Engineering – degrees and careers
Engineering is one of the most popular undergraduate majors. It can also lead to an extremely well-paid career, with average earnings of $71,125 just 3 years after graduation, compared to $46,450 for the average bachelor’s degree. Few majors can compare in terms of earnings.
However, an engineering major is notoriously challenging because of the significant focus on STEM subjects. If math and science were your strengths in high school, this may not be an issue for you. Degrees in engineering are offered at the associate, bachelor, master’s, and doctoral levels. Becoming an engineer usually requires completing a bachelor of science in engineering.
Levels of engineering degrees
The different levels of engineering degrees are pursued for specific purposes.
- Associate degrees are the path to careers in engineering technology.
- Bachelor degrees in engineering are the main route to becoming an engineer.
- A master’s degree in engineering can accelerate career advancement and lead to leadership roles within an engineering firm or government organization.
- Doctoral degrees in engineering are pursued by those interested in teaching or in advanced research and development.
Types of engineering degrees
There are about 200 engineering fields, but most derive from the 7 discussed below. Individuals choose different engineering degrees based on their interests, strengths, and career aspirations. Note that about half of all engineers get formally licensed. The initial licensure exam known as the FE is offered in the engineering fields discussed here. Further specialization usually takes place in graduate school or on the job.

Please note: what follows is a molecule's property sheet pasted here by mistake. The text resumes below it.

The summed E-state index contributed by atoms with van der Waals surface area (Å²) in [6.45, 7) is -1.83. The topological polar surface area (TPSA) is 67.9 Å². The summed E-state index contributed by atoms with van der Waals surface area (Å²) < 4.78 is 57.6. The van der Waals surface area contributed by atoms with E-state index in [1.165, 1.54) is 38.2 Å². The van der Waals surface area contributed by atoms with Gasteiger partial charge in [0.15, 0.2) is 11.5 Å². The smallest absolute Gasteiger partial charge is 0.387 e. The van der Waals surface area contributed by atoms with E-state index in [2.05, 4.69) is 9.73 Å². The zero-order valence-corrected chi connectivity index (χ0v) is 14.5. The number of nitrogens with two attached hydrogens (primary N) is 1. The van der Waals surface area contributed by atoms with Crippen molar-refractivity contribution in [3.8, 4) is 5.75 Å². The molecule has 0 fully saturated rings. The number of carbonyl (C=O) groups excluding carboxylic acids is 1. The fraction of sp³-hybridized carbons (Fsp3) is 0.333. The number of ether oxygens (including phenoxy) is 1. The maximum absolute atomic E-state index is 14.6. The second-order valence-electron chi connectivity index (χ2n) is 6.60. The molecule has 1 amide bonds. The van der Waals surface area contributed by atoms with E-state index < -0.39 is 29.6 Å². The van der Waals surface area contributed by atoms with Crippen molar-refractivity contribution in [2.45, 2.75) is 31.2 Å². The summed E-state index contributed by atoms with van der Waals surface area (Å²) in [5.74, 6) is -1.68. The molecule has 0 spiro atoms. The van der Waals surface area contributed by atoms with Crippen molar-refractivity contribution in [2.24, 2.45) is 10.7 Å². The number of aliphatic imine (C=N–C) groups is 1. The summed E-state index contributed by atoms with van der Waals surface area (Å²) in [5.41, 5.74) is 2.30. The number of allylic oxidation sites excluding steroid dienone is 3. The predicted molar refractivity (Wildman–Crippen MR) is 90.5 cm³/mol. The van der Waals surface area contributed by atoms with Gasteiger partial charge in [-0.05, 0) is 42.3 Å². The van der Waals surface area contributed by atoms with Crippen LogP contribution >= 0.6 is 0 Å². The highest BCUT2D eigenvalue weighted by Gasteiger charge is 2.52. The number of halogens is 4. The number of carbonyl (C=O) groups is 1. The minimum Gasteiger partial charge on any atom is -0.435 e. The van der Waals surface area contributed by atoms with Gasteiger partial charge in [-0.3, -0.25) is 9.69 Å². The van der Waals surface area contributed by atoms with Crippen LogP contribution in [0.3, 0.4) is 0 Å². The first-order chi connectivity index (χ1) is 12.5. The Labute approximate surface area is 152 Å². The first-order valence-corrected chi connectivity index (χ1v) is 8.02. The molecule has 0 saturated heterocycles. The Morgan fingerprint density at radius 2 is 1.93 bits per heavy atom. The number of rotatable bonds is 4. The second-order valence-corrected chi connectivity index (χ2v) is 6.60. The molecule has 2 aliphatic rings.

It is possible to earn a bachelor of science in engineering without a specialization, although it may make passing the FE and entering a career more challenging. Master’s degrees are usually offered by specialization. An engineering doctorate is micro-specialized, according to research or dissertation topic.
Mechanical engineering is a popular and versatile engineering field, often considered the root of the entire discipline. A mechanical engineering degree can lead to work in the aerospace and automation industries, machinery manufacturing, biotechnology, energy, and robotics, among many others.
Electrical engineers research and develop electrical components, systems, and equipment used for industrial, scientific, or military purposes. Different types of electrical engineers may focus on high-voltage power systems, electronic circuits, solar energy, driverless vehicles, aircraft propulsion systems, electronic component testing, or instrumentation, among many other fields.
While related to both electronic engineering and computer science, computer engineers have specialized training in embedded systems, computer architecture, and digital signal processing. These graduates can pursue careers in programming, hardware, software development, installation, network design, and computer systems. They may design parts for consumer electronics, medical devices, aviation autopilot systems, or low-level software for warehouse automation.
The range of industries that employ chemical engineers include biotechnology and pharmaceuticals, alternative energy, industrial and consumer chemical manufacturing, food production, and petroleum engineering. Surprisingly, the semiconductors and electronics industries hire a lot of chemical engineers, as manufacturing microchips requires chemical processes.